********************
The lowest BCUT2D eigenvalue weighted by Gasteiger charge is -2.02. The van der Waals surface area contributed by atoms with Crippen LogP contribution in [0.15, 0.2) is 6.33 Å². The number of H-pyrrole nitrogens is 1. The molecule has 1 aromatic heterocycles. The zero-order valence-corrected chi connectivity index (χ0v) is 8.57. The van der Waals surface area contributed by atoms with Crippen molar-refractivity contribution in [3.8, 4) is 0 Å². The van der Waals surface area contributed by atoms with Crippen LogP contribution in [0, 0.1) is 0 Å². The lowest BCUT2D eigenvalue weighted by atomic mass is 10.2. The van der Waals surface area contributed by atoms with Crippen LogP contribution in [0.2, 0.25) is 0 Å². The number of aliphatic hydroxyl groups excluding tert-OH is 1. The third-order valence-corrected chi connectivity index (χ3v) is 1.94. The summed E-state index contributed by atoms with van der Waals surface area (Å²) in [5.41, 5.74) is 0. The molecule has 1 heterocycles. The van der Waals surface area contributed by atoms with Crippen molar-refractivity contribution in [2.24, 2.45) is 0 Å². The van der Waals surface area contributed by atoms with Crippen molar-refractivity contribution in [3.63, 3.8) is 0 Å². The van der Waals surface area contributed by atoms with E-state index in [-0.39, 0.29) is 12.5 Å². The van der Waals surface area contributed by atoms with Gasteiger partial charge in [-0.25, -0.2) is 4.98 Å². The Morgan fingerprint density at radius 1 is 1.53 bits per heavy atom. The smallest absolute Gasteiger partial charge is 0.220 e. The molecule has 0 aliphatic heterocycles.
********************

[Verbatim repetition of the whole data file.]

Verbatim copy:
The lowest BCUT2D eigenvalue weighted by Gasteiger charge is -2.02. The van der Waals surface area contributed by atoms with Crippen LogP contribution in [0.15, 0.2) is 6.33 Å². The number of H-pyrrole nitrogens is 1. The molecule has 1 aromatic heterocycles. The zero-order valence-corrected chi connectivity index (χ0v) is 8.57. The van der Waals surface area contributed by atoms with Crippen molar-refractivity contribution in [3.8, 4) is 0 Å². The van der Waals surface area contributed by atoms with Crippen LogP contribution in [0, 0.1) is 0 Å². The lowest BCUT2D eigenvalue weighted by atomic mass is 10.2. The van der Waals surface area contributed by atoms with Crippen LogP contribution in [0.2, 0.25) is 0 Å². The number of aliphatic hydroxyl groups excluding tert-OH is 1. The third-order valence-corrected chi connectivity index (χ3v) is 1.94. The summed E-state index contributed by atoms with van der Waals surface area (Å²) in [5.41, 5.74) is 0. The molecule has 1 heterocycles. The van der Waals surface area contributed by atoms with Crippen molar-refractivity contribution in [2.24, 2.45) is 0 Å². The van der Waals surface area contributed by atoms with Crippen molar-refractivity contribution in [3.63, 3.8) is 0 Å². The van der Waals surface area contributed by atoms with E-state index in [-0.39, 0.29) is 12.5 Å². The van der Waals surface area contributed by atoms with Gasteiger partial charge in [-0.25, -0.2) is 4.98 Å². The Morgan fingerprint density at radius 1 is 1.53 bits per heavy atom. The smallest absolute Gasteiger partial charge is 0.220 e. The molecule has 0 aliphatic heterocycles.